30 November 2011

I'm doing a poetry reading

My dear friend Vana is back in NZ for barely any time at all, and so we decided to hastily organise a poetry reading with our friends Emma Barnes and Stefanie Lash. Sorry for the short notice! The details are below, and if you're a Facebooker, the event is here: http://www.facebook.com/events/321034821241035/.

Hope you might be able to make it.


December the 7th, 1911: King George and Queen Mary rode through Delhi amidst a military salute and the singing of the national anthem. The royal couple met with 150 rajahs, maharajahs and sultans. Elephants were banned from the parade for fear of them charging.

And, 100 years later: Vana Manasiadis, Helen Rickerby, Emma Barnes and Stefanie Lash read poems at 6 pm, at Blondini's (the cafe at The Embassy theatre), Kent Terrace, Wellington

Come one, come all. The cafe/bar will be open. The reading is free. Vana and Helen will have some books to for you to buy if you're interested. There will be no elephants.

Vana Manasiadis’s first poetry book was Ithaca Island Bay Leaves: A Mythistorima. She grew up in Island Bay, and has lived in Athens, Paris and Bologna and is currently living in Crete.

Helen Rickerby is the author two collections of poetry, My Iron Spine and Abstract Internal Furniture, and one hand-bound chapbook, Heading North. She runs Seraph Press, a boutique poetry publisher, and is co-managing editor of JAAM magazine.

Emma Barnes has had poems selected for Best New Zealand Poems in 2010 and 2008. She was the editor of Enamel, a short-lived but much-loved literary journal.

Stefanie Lash completed a MA in creative writing in 2005. Her poetry has been widely published in journals.

28 November 2011

Tuesday poem: 'Return to Nussbaum Riegel' by Tim Jones

Return to Nussbaum Riegel

This is a tent.
This is another tent, next to the first tent.
This is a bag full of urine.
This is the vast inconceivable.

This is a rock.
This is another rock
These are the deposits of a long-vanished glacier.
The frigid wind, whistling over the frigid ice, passing over long
generations of mummified seals making their stealthy way from the sea,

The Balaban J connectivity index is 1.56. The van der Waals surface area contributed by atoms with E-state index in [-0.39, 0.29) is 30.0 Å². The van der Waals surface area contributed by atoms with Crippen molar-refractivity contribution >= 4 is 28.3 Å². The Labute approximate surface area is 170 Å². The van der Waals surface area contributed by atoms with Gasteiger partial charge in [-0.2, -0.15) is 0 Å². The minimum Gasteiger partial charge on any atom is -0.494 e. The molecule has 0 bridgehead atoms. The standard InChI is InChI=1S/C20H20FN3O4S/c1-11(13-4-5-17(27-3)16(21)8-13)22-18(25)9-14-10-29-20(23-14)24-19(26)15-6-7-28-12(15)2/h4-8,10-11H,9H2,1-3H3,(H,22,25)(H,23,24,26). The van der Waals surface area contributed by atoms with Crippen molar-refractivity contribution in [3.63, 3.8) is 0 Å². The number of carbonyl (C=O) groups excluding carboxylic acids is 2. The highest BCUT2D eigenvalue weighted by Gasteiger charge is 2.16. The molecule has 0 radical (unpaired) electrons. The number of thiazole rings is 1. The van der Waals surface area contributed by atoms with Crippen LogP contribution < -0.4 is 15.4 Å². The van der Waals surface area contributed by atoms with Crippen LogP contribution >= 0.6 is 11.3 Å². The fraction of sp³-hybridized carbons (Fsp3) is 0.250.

has formed these rocks into the unearthly shapes we call "ventifacts",
photographs of which form the bulk of my presentation today.

This is me.
This is Guido.
This is Guido, Nails and Barry.
Guido, Nails and Barry
are men with whom I will always share a special

This is Alfred, Lord Tennyson.
He wrote his famous poem "Ulysses" while visiting Antarctica
on the first "Artists in Antarctica" programme
with Bill Manhire, Chris Orsman and Nigel Brown.
(This is Bill Manhire, Chris Orsman and Nigel Brown.)
Alfred, Lord Tennyson inscribed his famous poem "Ulysses" on a cross
placed on Observation Hill by the survivors of Scott's Polar Expedition of 1910-1912.
To read it, you need a magnifying glass
and an iron constitution.

This is the Polar Party.
These are the Polar Party's drinks and nibbles.
The Polar Party went on till 5 a.m.,
then made camp. Scott opened his diary,
wishing, not for the first time,
that he had brought a pen.

Note: Nussbaum Riegel is a rocky transverse ridge in the centre of the Taylor Valley, one of the Dry Valleys of Antarctica. The Dry Valleys have been among the main subjects of the New Zealand Antarctic research programme.

Tim Jones is the author of a whole bunch of books across a range of forms - poetry, short stories and a novel, embracing and combining both literary fiction and speculative fiction. He was awarded the NZSA Janet Frame Memorial Award for Literature in 2010. He co-edited (with Mark Pirie) the anthology Voyagers: Science Fiction Poetry from New Zealand (Interactive Press, 2009), which won the Best Collected Work category in the 2010 Sir Julius Vogel Awards.

'Return to Nussbaum Riegel' is from Tim's latest book, Men Briefly Explained, his third collection of poetry. It's published by Brisbane-based publisher IP Australia, and is available not only as a printed book, but in various electronic formats also. You'll find various ways to get your paws on a copy here: http://timjonesbooks.blogspot.com/p/men-briefly-explained.html.

I wanted to share this poem in particular because I love the way it deftly glides between epic seriousness and humour. I'm particularly amused by Alfred Lord Tennyson in Antarctica as part of the Artists in Antarctica programme, and also by the 'polar party' ('These are the Polar Party's drinks and nibbles'). It becomes apparent part way through that this is the narration of a slide show or perhaps a Powerpoint presentation - can't you just imagine the presenter - standing there perhaps with his laser pointer. He'd be a gruff sort, I think. Ruddy faced.

I love the rhythm of the poem - each stanza beginning staccato, working its way up to a longer phrase - and then a joke. There are some gorgeous images in here too. How about: 'the frigid wind, whistling over the frigid ice, passing over long / generations of mummified seals making their stealthy way from the sea...' Lovely!

I'm going to be interviewing Tim on this blog soon, as part of a blog tour he's doing. And you can read lots more Tuesday Poems via the Tuesday Poem blog: http://tuesdaypoem.blogspot.com/

27 November 2011

The Comforter by Helen Lehndorf

I've been away (on a fantabulous road trip around the South Island), but before I went away I was very busy getting this gorgeous book ready for printing, and then when I came home, it was all printed. Hurrah! It's Helen Lehndorf's debut poetry collection, and it's fabulous.

We're launching it next Friday in Palmerston North and next Saturday in Wellington. If you'd like to come and I've been so remiss as not to send you an invitation, then email me (helen.rickerbyATparadise.net.nz) and I'll let you know the details.

More about the book here: http://www.seraphpress.co.nz/the-comforter.html